• German defense group Rheinmetall, one of Europe’s biggest suppliers of armored vehicle systems, is ready to deliver 139 Leopard battle tanks to Ukraine if required, according to a spokesperson for the company, Reuters reported.

2. Battleground updates

  • The battlefield situation remained mostly static Monday, with continued shelling by Russia and Ukraine but few significant movements, a senior U.S. military official said. The official, speaking on the condition of anonymity under ground rules set by the Pentagon, said that Ukraine continues a counteroffensive around the eastern town of Kreminna, while Russia continues to attempt to seize the city of Bakhmut. Ukrainian forces continue to hold there, the official said.
  • The governor of Lviv, Maksym Kozytskyy, said Monday on Telegram that the region is experiencing emergency power cuts after the area exceeded limits of electricity consumption. Kozytskyy did not specify how long the outages would last but said energy workers are working tirelessly to reconnect locals.
  • Evacuations have been halted in Ukraine’s southeastern Zaporizhzhia region, governor Oleksandr Starukh wrote Monday on Telegram. The halt came after Russian forces launched a missile strike on “critical infrastructure” in the region and carried out more than 20 rocket attacks, the General Staff of Ukraine’s armed forces said Sunday.

3. Global impact

  • The European Union on Monday approved more than $500 million in additional military support for Ukraine and assistance worth $48.87 million for military training of Ukrainian forces, which brings the total military support offered so far to $3.9 billion, E.U. foreign policy chief Josep Borrell said.
  • Russian Foreign Minister Sergei Lavrov is in South Africa, where he met with the country’s foreign minister, Naledi Pandor, on Monday. Protesters stood outside the government ministry in Pretoria holding signs that read “war criminal,” Reuters reported. South Africa says it is neutral amid the conflict in Ukraine. However, the country’s main opposition party has accused the government of siding with Moscow after it was announced that Russia and China would begin naval drills off the coast of South Africa next month, the Associated Press reported. Pandor defended the exercises on Monday as a matter in the “natural course of relations,” Reuters reported.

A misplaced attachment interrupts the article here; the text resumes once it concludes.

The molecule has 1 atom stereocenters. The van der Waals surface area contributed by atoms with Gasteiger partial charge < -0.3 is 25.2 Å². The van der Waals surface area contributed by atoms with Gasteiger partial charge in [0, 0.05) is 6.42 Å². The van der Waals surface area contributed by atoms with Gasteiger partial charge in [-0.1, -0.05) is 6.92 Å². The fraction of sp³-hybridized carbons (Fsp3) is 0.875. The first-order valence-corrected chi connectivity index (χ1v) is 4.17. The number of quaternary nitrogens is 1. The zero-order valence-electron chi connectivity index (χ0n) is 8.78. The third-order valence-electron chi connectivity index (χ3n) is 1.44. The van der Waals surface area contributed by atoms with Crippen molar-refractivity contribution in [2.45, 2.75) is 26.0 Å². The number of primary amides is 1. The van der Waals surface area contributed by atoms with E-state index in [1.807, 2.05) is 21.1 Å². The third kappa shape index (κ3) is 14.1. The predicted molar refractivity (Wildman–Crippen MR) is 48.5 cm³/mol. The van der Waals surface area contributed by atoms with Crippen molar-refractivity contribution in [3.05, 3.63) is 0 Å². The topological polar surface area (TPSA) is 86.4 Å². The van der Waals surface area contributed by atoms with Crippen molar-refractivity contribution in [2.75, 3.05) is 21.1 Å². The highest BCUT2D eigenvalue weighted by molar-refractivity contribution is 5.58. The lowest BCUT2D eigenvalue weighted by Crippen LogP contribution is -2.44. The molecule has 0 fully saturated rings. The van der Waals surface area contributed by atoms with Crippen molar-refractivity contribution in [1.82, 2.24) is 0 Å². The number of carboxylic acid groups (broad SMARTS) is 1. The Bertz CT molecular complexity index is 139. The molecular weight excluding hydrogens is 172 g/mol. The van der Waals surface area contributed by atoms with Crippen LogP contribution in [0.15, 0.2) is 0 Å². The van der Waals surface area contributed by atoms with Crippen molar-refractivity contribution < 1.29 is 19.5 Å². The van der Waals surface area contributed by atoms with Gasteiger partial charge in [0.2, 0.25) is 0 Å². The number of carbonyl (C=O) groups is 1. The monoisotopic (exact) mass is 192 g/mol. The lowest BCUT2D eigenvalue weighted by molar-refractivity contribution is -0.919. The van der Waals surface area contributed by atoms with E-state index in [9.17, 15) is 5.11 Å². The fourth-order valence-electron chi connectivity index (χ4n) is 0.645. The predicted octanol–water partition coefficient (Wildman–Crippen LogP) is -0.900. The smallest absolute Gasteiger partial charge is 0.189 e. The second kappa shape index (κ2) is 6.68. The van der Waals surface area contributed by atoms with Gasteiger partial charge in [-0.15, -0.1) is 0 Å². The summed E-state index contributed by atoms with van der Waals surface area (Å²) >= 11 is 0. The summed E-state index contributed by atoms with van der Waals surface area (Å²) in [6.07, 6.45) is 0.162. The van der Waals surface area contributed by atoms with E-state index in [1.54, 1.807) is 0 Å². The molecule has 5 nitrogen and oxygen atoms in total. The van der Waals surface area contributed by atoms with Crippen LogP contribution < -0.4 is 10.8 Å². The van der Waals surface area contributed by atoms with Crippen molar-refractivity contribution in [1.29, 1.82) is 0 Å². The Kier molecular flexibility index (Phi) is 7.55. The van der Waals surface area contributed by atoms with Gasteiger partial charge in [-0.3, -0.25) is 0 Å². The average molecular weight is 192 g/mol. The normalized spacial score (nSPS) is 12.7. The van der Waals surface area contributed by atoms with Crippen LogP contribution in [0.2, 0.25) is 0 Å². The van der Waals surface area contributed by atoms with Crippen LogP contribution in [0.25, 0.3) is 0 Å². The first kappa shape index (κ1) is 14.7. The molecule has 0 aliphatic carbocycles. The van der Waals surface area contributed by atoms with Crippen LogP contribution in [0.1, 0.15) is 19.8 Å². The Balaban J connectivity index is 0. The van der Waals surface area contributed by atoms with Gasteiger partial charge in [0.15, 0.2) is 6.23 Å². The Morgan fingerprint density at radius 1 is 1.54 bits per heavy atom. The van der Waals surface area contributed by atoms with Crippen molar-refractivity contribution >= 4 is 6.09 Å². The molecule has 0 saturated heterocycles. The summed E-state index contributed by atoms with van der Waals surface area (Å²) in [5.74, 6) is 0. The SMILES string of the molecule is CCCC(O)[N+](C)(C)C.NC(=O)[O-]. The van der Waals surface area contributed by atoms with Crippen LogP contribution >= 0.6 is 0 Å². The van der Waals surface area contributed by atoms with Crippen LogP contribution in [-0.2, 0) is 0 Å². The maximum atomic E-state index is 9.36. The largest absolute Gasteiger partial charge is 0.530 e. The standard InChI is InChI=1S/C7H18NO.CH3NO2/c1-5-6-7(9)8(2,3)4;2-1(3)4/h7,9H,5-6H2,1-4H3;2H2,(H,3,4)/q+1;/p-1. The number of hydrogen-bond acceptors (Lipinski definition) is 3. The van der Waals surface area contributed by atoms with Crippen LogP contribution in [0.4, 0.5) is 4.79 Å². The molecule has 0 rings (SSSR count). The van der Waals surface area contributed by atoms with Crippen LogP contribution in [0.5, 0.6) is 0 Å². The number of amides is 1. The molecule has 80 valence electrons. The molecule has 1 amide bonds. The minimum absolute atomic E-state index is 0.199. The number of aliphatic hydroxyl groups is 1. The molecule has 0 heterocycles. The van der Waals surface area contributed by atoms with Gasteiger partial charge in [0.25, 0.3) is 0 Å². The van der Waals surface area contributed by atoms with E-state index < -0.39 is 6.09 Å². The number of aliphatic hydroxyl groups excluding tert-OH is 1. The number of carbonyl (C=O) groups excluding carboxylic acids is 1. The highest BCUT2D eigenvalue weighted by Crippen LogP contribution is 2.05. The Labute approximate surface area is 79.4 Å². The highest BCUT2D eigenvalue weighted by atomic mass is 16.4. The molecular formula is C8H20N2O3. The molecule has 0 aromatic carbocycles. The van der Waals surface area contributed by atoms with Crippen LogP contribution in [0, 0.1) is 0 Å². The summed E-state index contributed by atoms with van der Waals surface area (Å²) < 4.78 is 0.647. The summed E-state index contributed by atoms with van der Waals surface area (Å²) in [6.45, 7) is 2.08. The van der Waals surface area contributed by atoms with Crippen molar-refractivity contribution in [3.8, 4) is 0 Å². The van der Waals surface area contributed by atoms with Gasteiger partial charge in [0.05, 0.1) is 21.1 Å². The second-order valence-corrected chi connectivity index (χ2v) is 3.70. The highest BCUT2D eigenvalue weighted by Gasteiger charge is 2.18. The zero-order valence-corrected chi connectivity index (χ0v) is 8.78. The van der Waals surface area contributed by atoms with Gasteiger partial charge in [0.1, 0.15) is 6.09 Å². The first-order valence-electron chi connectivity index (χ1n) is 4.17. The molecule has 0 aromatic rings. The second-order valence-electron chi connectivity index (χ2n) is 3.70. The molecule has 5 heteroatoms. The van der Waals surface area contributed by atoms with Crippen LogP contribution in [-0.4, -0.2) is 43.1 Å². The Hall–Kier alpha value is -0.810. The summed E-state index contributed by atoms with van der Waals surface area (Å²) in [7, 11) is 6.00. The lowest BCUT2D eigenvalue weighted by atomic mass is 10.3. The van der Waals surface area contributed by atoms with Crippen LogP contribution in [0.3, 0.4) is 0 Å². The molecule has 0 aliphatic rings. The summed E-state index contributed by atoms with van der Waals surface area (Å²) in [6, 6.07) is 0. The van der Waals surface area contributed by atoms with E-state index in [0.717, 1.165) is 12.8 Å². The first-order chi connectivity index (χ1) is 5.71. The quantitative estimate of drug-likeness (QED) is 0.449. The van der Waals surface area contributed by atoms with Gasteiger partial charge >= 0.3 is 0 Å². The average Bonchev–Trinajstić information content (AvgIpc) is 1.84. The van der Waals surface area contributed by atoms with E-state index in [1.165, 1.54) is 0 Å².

• Russia expelled the Estonian ambassador to Moscow after Estonia decreased the size of the Russian Embassy in its capital, Tallinn, a move interpreted by Moscow as anti-Russian. Margus Laidre must leave by Feb. 7, Russia’s Foreign Ministry wrote on its official Telegram channel Monday, blaming Estonia for the breakdown in relations. In solidarity with Estonia, Latvia will downgrade its diplomatic ties with Russia, Foreign Minister Edgars Rinkevics said Monday on Twitter.

4. From our correspondents

Is apocalypse near? How the Doomsday Clock tracks nuclear, climate threats: The Doomsday Clock is not an actual clock but a symbol designed by scientists that serves as a metaphor for how close we are to destroying our world. For more than seven decades, the clock has been used to convey the level of risk from existential threats, from nuclear weapons to climate change, Ellen Francis writes.

The world has been 100 seconds away from “midnight” — the symbolic hour of apocalypse — since 2020. Tuesday will be the first update since Russia’s war in Ukraine revived fears of a nuclear disaster in a year of fires and floods around the world.

Devlin Barrett, Spencer S. Hsu, Shayna Jacobs, Loveday Morris, Claire Parker and Emily Rauhala contributed to this report.